Using soil nitrogen with GAI perfects OSR needs

Some of this season’s oilseed rape crops will have needed less than half the nitrogen applied to others for the same yield, according to latest Masstock calculations.

And proof that matching N inputs to the needs of specific oilseed rape crops can be rewarding is borne out by last season’s results.

The Best of British Oilseeds studies suggest there is still plenty of scope for many growers to fine-tune fertiliser applications to the crop.

The key is to combine soil mineral N and Green Area Index assessments to determine needs, explains the firm’s David Langton.

“Put simply, high levels of N in the canopy and soil mean we need apply less N in spring to meet the yield potential we calculate for a particular crop. Having determined the total required, decisions are then made on application timings of nitrogen and sulphur.”

Last year’s Kemira GrowHow sponsored trials carried out by ADAS demonstrated the optimum N rate varied by 100kg/ha to deliver the same yield. “We can influence the GAI, and seed-bed N should be considered,” says Mr Langton.

“Seed-bed N should be applied where soil nitrogen is in relatively short supply or where later drilled crops have less time to establish before winter.”

Masstock trials at the firm’s Throws Farm research centre in Essex and at its Cirencester SMART Farm in Gloucestershire showed the benefit of seed-bed nitrogen.

“By applying 30kg/ha N in the seed-bed we have created a bigger rooted plant in the autumn which has hoovered up more N over winter and resulted in a bigger green area index in spring of between 0.6 and 0.7.”

This led to a reduction in the spring N application of 50-60kg/ha N, worth £22-25/ha, from a seed-bed spend of £13/ha.

“On top of the N savings the plants were bigger and better able to tolerate phoma and pigeons and be more competitive with weeds.”

Analysis of over 4000ha of Cleanacres’ crops last season highlighted the benefits of targeted nitrogen management.

“It showed that similar yields can be achieved from 100kg/ha N as from 200kg in right circumstances.”

A trebling in the number of soil nitrogen tests for the firm’s clients before crop growth began this spring suggests producers are becoming increasingly interested in the combined N Min/GAI technique, Mr Langton believes.

Ciren No Aut N_fwi_1 Ciren No Aut N_fwi_2
Seed-bed nitrogen can stimulate rooting to help plants extract more N from the soil and create bigger plants going into spring, says David Langton

“More growers are appreciating the value of doing everything possible to optimise N rates and timings to hit the target GAI of 3.5-4 at mid-flowering. This creates the best opportunity to optimise the number of seeds set/sq m and an efficient canopy to fill them.”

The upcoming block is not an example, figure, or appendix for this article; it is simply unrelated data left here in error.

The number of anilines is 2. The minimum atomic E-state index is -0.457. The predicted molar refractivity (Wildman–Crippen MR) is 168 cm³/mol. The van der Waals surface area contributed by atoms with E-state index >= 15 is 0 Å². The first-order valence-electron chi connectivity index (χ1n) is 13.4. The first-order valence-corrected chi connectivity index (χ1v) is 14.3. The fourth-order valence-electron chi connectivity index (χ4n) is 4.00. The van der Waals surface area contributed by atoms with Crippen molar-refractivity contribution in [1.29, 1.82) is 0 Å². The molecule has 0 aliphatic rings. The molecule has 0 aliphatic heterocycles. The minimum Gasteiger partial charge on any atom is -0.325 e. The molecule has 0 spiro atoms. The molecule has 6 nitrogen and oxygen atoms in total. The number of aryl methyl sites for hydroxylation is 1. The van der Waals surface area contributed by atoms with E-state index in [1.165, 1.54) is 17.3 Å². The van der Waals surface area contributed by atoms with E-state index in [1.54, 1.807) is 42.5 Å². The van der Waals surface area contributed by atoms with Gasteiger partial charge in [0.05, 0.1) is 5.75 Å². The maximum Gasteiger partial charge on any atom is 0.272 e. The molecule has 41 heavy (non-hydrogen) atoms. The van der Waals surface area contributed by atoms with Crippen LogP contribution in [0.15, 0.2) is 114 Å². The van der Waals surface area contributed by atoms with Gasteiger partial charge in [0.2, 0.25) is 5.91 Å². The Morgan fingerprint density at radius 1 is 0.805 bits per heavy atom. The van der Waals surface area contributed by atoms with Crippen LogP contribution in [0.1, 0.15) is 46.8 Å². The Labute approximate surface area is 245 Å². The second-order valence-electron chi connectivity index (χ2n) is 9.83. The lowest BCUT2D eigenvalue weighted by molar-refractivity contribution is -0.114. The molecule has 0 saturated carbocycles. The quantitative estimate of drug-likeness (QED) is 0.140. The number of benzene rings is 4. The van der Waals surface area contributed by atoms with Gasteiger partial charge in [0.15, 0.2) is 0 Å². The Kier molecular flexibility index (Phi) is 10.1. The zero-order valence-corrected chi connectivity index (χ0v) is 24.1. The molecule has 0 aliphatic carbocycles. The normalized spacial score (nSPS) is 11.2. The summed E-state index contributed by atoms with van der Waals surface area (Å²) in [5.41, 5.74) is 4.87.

Masstock’s work also highlights big differences in GAI development between varieties from identical early September sowings and soil mineral N reserves.

Hybrids like Excel and Excalibur are particularly good at accumulating N – semi-dwarf types less so, especially when drilled later.

“We’ve also seen marked differences in N efficiency between different types of spring fertiliser,” says Mr Langton.

“Applied at the same 205kg/ha rate at Masstock’s Brotherton SMART Farm in Yorkshire, for instance, ammonium nitrate delivered yields of 6.1t/ha against 4t/ha from urea. And the value of extra sulphur was clear in the 7.2t/ha recorded from the same amount of N applied as Kemira GrowHow Double Top.


Different N rates and timings across several varieties are being examined in trials at Throws Farm and the results will be combined with those from three other Kemira GrowHow-sponsored ADAS trials.

“This should highlight varietal differences and allow us to establish clear benchmarks.”

Field scale SMART farm trials at Maidstone, Kent last year reinforce the value of fine-tuning, he adds.

Using Masstock’s “best practice” approach with a slightly higher S allowance, 104kg/ha N was applied in all, delivering 5.6t/ha and margin over N costs of over £950/ha.

Applying 150kg under standard farm commercial practice gave 5.4t with a margin of just over £900, but 215kg driven by current RB 209 recommendations delivered only 4.9t and a margin of under £800.

Maidstone smart farm results 2006
Fertiliser regime RB   209 Commercial Best practice*
N (kg/ha) 215 150 104
Yield (t/ha) 4.9 5.4 5.6
N fertiliser requirement (kg/t) 43.9 27.8 18.6
Margin over N (£/ha) 793 908 952

* Based on mid-February GAI of 1.75 and 100kg/ha of measured soil mineral N

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